Qatar’s emir has made a flurry of diplomatic visits to Iran, Turkey, the UAE, and Europe to bolster regional relations, energy cooperation, and the Iran nuclear deal.
Anna L. Jacobs
Non-Resident Fellow, AGSIW
Anna L. Jacobs is the senior Gulf analyst at International Crisis Group and a non-resident fellow at the Arab Gulf States Institute in Washington. She is a Doha-based political analyst focusing on the foreign policies of the Gulf Cooperation Council countries and Gulf regional security. Prior to this role, she was a senior political officer with the Shaikh Group, focusing on Track II regional dialogues in the Gulf, and a senior research assistant at the Brookings Doha Center, where she managed the center’s research and publications. She has lived and worked in the Middle East and North Africa for over a decade and her research has focused on Gulf regional security, relations between Gulf Arab states and Iran, the foreign policies of GCC countries in the Mediterranean and Africa, Chinese and U.S. foreign policy in the Middle East and North Africa, as well as governance and regional politics in North Africa.
Prior to moving to Doha, she was the academic director and main lecturer in journalism and new media for SIT Study Abroad in Morocco, where she supported American and Moroccan university students conducting research and reporting on Moroccan politics, culture, and society. She was also an adjunct professor at the Ecole de Gouvernance et d’Economie in Rabat, where she taught courses on media and political economy in the Middle East. She has also worked as a political risk consultant and editor. Her work has been published by the Brookings Institution, The Washington Post, Al Jazeera English, The National Interest, Jadaliyya, Muftah Magazine, and other outlets. She is a contributor to the edited volume The European Union and North Africa: Prospects and Challenges (Brookings Institution Press, 2019) as well as a forthcoming volume on China-North Africa relations.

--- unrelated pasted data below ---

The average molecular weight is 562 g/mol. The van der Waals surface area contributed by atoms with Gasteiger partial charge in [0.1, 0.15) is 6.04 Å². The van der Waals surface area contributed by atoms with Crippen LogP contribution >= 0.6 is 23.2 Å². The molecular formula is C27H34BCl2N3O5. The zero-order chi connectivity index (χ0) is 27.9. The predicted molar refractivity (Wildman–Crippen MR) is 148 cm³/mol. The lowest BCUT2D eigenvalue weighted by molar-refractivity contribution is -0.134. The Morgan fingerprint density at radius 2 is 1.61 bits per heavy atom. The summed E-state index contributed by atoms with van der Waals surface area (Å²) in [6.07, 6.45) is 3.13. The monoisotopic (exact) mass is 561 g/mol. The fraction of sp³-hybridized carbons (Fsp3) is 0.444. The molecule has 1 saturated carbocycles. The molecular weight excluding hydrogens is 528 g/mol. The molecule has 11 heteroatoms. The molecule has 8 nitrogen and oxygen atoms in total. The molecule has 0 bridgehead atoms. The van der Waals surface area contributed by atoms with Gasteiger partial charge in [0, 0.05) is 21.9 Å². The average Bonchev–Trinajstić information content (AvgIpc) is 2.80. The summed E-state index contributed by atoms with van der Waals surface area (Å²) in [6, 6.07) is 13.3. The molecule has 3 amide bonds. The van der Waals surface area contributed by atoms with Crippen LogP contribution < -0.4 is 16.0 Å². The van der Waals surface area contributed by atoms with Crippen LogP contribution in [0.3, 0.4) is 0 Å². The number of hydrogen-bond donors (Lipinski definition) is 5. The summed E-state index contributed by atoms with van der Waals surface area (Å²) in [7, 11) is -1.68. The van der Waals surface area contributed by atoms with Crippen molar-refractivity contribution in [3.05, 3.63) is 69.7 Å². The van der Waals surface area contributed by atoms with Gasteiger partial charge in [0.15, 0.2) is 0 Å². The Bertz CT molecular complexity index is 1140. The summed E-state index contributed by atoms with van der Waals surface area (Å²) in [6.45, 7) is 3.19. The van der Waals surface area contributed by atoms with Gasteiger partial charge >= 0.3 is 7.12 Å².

She received a Master of Philosophy in modern Middle Eastern studies from Oxford University specializing in political Islam and Islamist movements, subaltern studies and history from below, the politics of North Africa, and Arabic. Her graduate thesis focused on the political economy of Morocco and the relationship among business interests, media, and human rights. Prior to her graduate studies she received a Fulbright Scholarship in 2011 to study migration and governance in Morocco in the aftermath of the Arab Spring protests. She was a student in the University of Virginia’s Politics Honors program, where she won the Stevenson Award for Best Thesis for her work on migration between North Africa and Europe. She received a Bachelor of Arts in government, foreign affairs, and French from the University of Virginia in 2010.
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